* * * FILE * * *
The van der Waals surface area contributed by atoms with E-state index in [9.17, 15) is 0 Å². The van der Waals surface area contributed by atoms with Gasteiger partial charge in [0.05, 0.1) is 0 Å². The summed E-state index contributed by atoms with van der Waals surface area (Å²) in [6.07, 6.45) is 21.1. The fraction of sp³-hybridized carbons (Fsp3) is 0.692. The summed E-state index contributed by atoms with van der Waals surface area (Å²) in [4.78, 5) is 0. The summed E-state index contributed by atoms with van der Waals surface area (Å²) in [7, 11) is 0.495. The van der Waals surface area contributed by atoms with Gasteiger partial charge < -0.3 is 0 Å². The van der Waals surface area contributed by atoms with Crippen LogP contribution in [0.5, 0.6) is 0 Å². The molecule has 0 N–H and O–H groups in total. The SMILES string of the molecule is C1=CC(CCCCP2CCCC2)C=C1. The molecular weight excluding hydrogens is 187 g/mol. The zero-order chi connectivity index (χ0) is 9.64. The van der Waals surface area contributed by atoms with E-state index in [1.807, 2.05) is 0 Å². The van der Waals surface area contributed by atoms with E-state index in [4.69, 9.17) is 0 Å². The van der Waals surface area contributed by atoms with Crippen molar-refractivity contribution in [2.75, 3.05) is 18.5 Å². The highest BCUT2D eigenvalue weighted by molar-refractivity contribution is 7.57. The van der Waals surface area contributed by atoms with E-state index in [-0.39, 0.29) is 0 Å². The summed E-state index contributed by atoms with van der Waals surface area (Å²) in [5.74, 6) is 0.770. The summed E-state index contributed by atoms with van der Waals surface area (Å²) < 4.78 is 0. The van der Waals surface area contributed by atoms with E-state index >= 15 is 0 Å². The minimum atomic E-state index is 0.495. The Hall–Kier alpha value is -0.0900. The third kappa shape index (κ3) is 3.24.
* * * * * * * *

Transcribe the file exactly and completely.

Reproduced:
The van der Waals surface area contributed by atoms with E-state index in [9.17, 15) is 0 Å². The van der Waals surface area contributed by atoms with Gasteiger partial charge in [0.05, 0.1) is 0 Å². The summed E-state index contributed by atoms with van der Waals surface area (Å²) in [6.07, 6.45) is 21.1. The fraction of sp³-hybridized carbons (Fsp3) is 0.692. The summed E-state index contributed by atoms with van der Waals surface area (Å²) in [4.78, 5) is 0. The summed E-state index contributed by atoms with van der Waals surface area (Å²) in [7, 11) is 0.495. The van der Waals surface area contributed by atoms with Gasteiger partial charge < -0.3 is 0 Å². The van der Waals surface area contributed by atoms with Crippen LogP contribution in [0.5, 0.6) is 0 Å². The molecule has 0 N–H and O–H groups in total. The SMILES string of the molecule is C1=CC(CCCCP2CCCC2)C=C1. The molecular weight excluding hydrogens is 187 g/mol. The zero-order chi connectivity index (χ0) is 9.64. The van der Waals surface area contributed by atoms with E-state index in [1.807, 2.05) is 0 Å². The van der Waals surface area contributed by atoms with E-state index in [4.69, 9.17) is 0 Å². The van der Waals surface area contributed by atoms with Crippen molar-refractivity contribution in [2.75, 3.05) is 18.5 Å². The highest BCUT2D eigenvalue weighted by molar-refractivity contribution is 7.57. The van der Waals surface area contributed by atoms with E-state index in [-0.39, 0.29) is 0 Å². The summed E-state index contributed by atoms with van der Waals surface area (Å²) in [5.74, 6) is 0.770. The summed E-state index contributed by atoms with van der Waals surface area (Å²) < 4.78 is 0. The van der Waals surface area contributed by atoms with E-state index >= 15 is 0 Å². The minimum atomic E-state index is 0.495. The Hall–Kier alpha value is -0.0900. The third kappa shape index (κ3) is 3.24.